End-to-End Performance Monitoring of Databases in Distributed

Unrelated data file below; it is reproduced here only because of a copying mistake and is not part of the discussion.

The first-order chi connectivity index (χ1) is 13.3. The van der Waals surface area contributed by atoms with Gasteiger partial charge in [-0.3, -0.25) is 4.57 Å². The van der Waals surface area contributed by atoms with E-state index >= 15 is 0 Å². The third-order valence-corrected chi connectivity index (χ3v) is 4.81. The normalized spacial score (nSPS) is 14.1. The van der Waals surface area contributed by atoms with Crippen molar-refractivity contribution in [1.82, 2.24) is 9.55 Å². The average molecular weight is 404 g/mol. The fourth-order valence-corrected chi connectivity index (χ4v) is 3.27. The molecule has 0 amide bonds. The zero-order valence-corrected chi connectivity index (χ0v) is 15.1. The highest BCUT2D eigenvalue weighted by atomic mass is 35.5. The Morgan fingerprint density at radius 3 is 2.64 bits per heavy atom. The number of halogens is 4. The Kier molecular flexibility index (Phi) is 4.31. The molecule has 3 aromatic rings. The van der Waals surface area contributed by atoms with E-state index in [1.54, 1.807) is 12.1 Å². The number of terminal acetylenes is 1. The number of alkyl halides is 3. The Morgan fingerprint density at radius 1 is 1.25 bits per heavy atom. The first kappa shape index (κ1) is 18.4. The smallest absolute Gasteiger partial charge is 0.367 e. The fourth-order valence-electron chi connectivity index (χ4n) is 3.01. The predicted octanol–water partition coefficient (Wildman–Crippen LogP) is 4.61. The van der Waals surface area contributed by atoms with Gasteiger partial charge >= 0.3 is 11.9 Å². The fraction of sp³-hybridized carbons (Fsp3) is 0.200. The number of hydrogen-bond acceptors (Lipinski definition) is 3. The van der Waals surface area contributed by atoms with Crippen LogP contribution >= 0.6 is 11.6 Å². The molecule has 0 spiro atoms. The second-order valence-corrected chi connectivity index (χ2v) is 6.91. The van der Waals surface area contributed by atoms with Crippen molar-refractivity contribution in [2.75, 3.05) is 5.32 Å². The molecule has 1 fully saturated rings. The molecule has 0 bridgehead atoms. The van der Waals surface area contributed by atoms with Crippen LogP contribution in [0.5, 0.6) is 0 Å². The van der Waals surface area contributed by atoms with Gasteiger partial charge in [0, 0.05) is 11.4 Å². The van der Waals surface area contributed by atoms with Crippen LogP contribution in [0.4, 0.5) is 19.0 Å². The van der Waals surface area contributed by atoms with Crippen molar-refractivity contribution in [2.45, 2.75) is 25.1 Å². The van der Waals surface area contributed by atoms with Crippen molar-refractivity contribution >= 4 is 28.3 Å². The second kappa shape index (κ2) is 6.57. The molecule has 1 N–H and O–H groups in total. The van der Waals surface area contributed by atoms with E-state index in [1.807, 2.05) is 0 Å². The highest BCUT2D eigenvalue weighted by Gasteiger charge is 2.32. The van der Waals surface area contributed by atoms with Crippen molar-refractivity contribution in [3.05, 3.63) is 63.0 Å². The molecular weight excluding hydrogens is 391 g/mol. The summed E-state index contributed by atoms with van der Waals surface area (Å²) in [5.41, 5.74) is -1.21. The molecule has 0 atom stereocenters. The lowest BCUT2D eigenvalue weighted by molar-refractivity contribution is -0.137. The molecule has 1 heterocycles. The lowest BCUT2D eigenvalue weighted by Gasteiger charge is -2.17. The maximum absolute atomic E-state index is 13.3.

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1 End-to-End Performance Monitoring of Databases in Distributed Environments Stefanie Scherzinger, Holger Karn, Torsten Steinbach IBM Deutschland Research and Development, Boblingen {sscherz, holger.karn, torsten}@de.ibm.com Abstract: This demonstration features the IBM DB2 Performance Expert for Linux, Unix and Windows, a high-end database monitoring tool that is capable of end-to-end monitoring in distributed environments. Performance Expert closely tracks the execu- tion of database workload, from the point when the workload is issued in a database application, to its actual execution by the database server. This enables us to break down the response time as experienced by the user into time spent waiting for con- nections, within database drivers, the network, and nally, within the database server. From a data management point-of-view, the main challenge here is the handling of large amounts of performance data. We show how this challenge is met by continuous aggregation, and the denition of so-called workload cluster groups, which organize and narrow down the data of interest. 1 Motivation Whether conguring, optimizing, or administrating databases and database applications, it is vital to maintain statistics on the database health and performance. The data collected during database monitoring is the basis for long-term planning of resources, as well as for short-term problem determination. For instance, consider users who complain about long response times of a database appli- cation. In a typical customer environment, Java applications access a database remotely. Locating the causes of performance problems in such a distributed setting can be a serious challenge. The response time, as experienced by the users, can actually be broken down into the time spent inside the application server, the database drivers, the network, the operating system, and nally, the database server. Within the individual layers, it can be helpful to further itemize the costs for particular tasks, such as locking or I/O. Performance bottlenecks may lurk in any of these layers. While the database administra- tor (DBA) is often among the rst in line for pinpointing a performance issue, the DBA typically only knows the database side of the problem. There is a variety of dedicated tools for monitoring each of these layers, such as for moni- toring the performance of the operating system, the network trafc, or the database itself. Yet when the layers are observed in isolation, a considerable amount of time is spent on consolidating the views of different monitoring tools. For instance, when Java applications do not register with the database, DBAs may nd 612